A huge quality leap for Qatar Duty Free

By Doug Newhouse |


Qatar Airways CEO, H.E. Akbar Al Baker talks to Doug Newhouse in Doha about resetting the Middle East quality bar at Hamad International Airport.

 

Qatar Airways CEO Akbar Al Baker predicted long ago that Hamad International Airport would set a new global standard when it opened and it has, but he says there is still plenty of work ahead to finish the huge facility, which is aiming to be the best airport in the region – not the biggest.

At 22 square kilometres, Hamad International Airport is one-third the size of Qatar’s capital city Doha and the second largest airport in the Middle East in size and duty free retail sales turnover.

The iconic structure, which has taken nine years and cost $15.5bn to reach its first opening phase is also very much the vision of the straight talking Al Baker, who is also the CEO of Qatar Duty Free.

The formidable character has certainly earned his reputation for forthright views, having masterminded the take off and growth of Qatar Airways from nothing to become the region’s second largest carrier since he became CEO in 1997.

 

 

An evening view of the very impressive Hamad International Airport which is a third of the size of the city of Doha.

 

He is no less passionate about the new dual-runway airport with its initial capacity for 30m passengers a year, which will rise to 50m beyond 2015. But he frankly admits that successive delays in opening the new airport have proved very challenging and very costly, as he explained: “It has been frustrating because this impeded the growth of our businesses by as much as three years.

“So we are really behind our plans that we had where we have to be today [of] three years ago and we are only starting it now, which means it has created a huge negative impact on the company.”

Having said that, Al Baker says that he is fairly satisfied with the progress the airport has been able to make, despite these delays: “If you look at what we have today it is really something not available in any other airport, so this shows that although we waited that long, we are now getting the results. It is not worth the wait, but at least we have that.”

Frustrated though he clearly has been, Al Baker acknowledged that it is the bigger picture that really matters rather than choosing this or that aspect of the offer as a highlight.

“Well as a business it is all a highlight for us because as a company we provide something for every level of passenger. So we cannot pick and choose which is our favourite and which is not.

 

 

The congestion long associated with the old Doha International Airport is now long gone, with Hamad International now one of the largest airports in the Middle East, although this was never a central aim of management. [Above: QDF P&C; QDF’s self-created and lively children’s concept called the Bumble tree; plus high fashion (bottom left) and Marmalade Market (bottom right) featuring gourmet food gifts, Arab specialities, tea and coffee; biscuits, chocolates etc].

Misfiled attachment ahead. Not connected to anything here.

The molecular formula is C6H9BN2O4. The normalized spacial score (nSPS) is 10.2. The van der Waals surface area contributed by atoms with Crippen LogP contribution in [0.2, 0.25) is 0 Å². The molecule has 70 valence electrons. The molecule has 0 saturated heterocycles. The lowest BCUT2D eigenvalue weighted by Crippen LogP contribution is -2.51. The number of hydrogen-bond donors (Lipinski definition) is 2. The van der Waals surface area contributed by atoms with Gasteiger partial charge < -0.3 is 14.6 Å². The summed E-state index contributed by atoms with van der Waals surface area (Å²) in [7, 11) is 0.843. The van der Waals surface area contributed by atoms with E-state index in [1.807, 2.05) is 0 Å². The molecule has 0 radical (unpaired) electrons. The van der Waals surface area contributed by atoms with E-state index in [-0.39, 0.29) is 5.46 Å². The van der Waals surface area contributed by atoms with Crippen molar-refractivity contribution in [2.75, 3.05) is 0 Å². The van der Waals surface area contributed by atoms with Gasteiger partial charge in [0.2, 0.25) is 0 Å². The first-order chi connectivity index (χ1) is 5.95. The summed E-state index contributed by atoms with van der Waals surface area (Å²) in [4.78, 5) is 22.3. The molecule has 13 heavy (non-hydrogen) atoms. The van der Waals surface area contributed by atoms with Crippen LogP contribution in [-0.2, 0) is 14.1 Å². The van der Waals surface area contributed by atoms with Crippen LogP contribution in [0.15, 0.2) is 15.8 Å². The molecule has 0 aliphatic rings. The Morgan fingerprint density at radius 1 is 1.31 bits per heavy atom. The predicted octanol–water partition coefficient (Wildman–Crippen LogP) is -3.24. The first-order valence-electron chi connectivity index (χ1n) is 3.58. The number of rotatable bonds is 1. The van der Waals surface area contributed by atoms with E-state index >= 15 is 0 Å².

“As a company we need to make sure that everywhere we attract passengers into our businesses is a favourite area for us. It is all part of the bigger picture”.

 

So considering the importance of the non-aeronautical revenue imperative, was there ever any time when the operation was tempted to bring in a third-party retail concessionaire to run all the shops for the airport?

“No we were not,” said Al Akbar, although he added: “We received a lot of approaches from many companies, but we did not consider them because we want to keep our business in house.”

He said this was regarded as critical to retain complete control over the services offered and also to recruit optimum quality staff able to interact and work well with the existing passenger profile.

All of which contributes to the new, much larger, open space retail environment compared to that which existed before at the very congested old airport. So asked what he thinks is special about Qatar Duty Free, Al Baker said it is a world apart from the previous congested facility: “Well it is the concept that we have established in an airport which is really the highlight of this airport and you know you go to airports where duty free areas are congested and packed in a very small space, but you can see the duty free areas in Hamad International.

 

 

The traditional duty free offering spanning all the traditional categories is very comprehensive, spacious, well lit and features good quality signage and shop fittings. As is well known, Qatar Duty Free is now running its own purchasing functions, having employed Aer Rianta International Middle East as its purchasing agents for many years in the past.

 

“It is really a feel for a lot of space and at the same time you don’t see that you are in an airport… it is really like a shopping mall.” Al Baker also acknowledges that it is still very early days at the new facility to really assess how the retail operation is performing just yet, as passengers familiarize themselves with the new layout, the retail mix and where the facilities are all located in this new vast space.

Referring to the passenger mix at the airport today, he said: “Well you know the high-end passengers in any hub will never be that high. But with the branded shops that we have and the acceptance from the passengers, we can feel that we have a very good potential for branded stores, even though the percentage of people that will be going into those shops is only 10%.”

Increasing this initial customer penetration level will be a priority he says and he is confident that Qatar Duty Free has the ability to deliver ‘because we have so much space and so much opportunity to do that’.